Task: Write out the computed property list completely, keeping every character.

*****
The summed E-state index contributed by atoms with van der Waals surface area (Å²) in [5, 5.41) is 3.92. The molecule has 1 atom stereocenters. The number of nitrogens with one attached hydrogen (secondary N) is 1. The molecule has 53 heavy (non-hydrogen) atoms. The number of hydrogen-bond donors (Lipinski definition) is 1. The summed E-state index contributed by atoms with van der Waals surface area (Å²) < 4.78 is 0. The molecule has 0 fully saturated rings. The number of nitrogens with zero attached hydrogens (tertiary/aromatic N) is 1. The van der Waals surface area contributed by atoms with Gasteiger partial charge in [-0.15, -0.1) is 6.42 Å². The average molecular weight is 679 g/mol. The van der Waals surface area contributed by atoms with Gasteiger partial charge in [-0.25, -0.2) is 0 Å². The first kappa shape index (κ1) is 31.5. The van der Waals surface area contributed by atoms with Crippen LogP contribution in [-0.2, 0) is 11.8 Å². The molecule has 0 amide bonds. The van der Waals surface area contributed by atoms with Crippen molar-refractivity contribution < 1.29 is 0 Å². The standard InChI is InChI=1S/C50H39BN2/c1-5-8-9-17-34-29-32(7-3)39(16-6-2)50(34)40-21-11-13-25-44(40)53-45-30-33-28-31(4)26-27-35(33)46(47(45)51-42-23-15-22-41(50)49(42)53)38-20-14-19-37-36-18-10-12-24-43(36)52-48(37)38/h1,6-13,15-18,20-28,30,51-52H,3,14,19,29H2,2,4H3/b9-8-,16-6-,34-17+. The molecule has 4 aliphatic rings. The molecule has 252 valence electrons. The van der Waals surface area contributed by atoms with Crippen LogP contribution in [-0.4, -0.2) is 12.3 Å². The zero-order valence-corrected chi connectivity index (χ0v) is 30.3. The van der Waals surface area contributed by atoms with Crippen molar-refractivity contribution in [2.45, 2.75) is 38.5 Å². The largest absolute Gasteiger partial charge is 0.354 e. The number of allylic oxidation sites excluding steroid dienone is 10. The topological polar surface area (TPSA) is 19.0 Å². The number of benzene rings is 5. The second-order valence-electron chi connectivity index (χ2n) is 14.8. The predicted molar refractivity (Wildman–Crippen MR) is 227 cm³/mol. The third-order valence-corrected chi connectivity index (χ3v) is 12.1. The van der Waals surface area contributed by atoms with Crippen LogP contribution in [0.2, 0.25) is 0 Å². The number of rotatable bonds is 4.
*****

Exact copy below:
The summed E-state index contributed by atoms with van der Waals surface area (Å²) in [5, 5.41) is 3.92. The molecule has 1 atom stereocenters. The number of nitrogens with one attached hydrogen (secondary N) is 1. The molecule has 53 heavy (non-hydrogen) atoms. The number of hydrogen-bond donors (Lipinski definition) is 1. The summed E-state index contributed by atoms with van der Waals surface area (Å²) < 4.78 is 0. The molecule has 0 fully saturated rings. The number of nitrogens with zero attached hydrogens (tertiary/aromatic N) is 1. The van der Waals surface area contributed by atoms with Gasteiger partial charge in [-0.15, -0.1) is 6.42 Å². The average molecular weight is 679 g/mol. The van der Waals surface area contributed by atoms with Gasteiger partial charge in [-0.25, -0.2) is 0 Å². The first kappa shape index (κ1) is 31.5. The van der Waals surface area contributed by atoms with Crippen LogP contribution in [-0.2, 0) is 11.8 Å². The molecule has 0 amide bonds. The van der Waals surface area contributed by atoms with Crippen molar-refractivity contribution < 1.29 is 0 Å². The standard InChI is InChI=1S/C50H39BN2/c1-5-8-9-17-34-29-32(7-3)39(16-6-2)50(34)40-21-11-13-25-44(40)53-45-30-33-28-31(4)26-27-35(33)46(47(45)51-42-23-15-22-41(50)49(42)53)38-20-14-19-37-36-18-10-12-24-43(36)52-48(37)38/h1,6-13,15-18,20-28,30,51-52H,3,14,19,29H2,2,4H3/b9-8-,16-6-,34-17+. The molecule has 4 aliphatic rings. The molecule has 252 valence electrons. The van der Waals surface area contributed by atoms with Crippen LogP contribution in [-0.4, -0.2) is 12.3 Å². The zero-order valence-corrected chi connectivity index (χ0v) is 30.3. The van der Waals surface area contributed by atoms with Crippen molar-refractivity contribution in [2.45, 2.75) is 38.5 Å². The largest absolute Gasteiger partial charge is 0.354 e. The number of allylic oxidation sites excluding steroid dienone is 10. The topological polar surface area (TPSA) is 19.0 Å². The number of benzene rings is 5. The second-order valence-electron chi connectivity index (χ2n) is 14.8. The predicted molar refractivity (Wildman–Crippen MR) is 227 cm³/mol. The third-order valence-corrected chi connectivity index (χ3v) is 12.1. The van der Waals surface area contributed by atoms with Crippen LogP contribution in [0.2, 0.25) is 0 Å². The number of rotatable bonds is 4.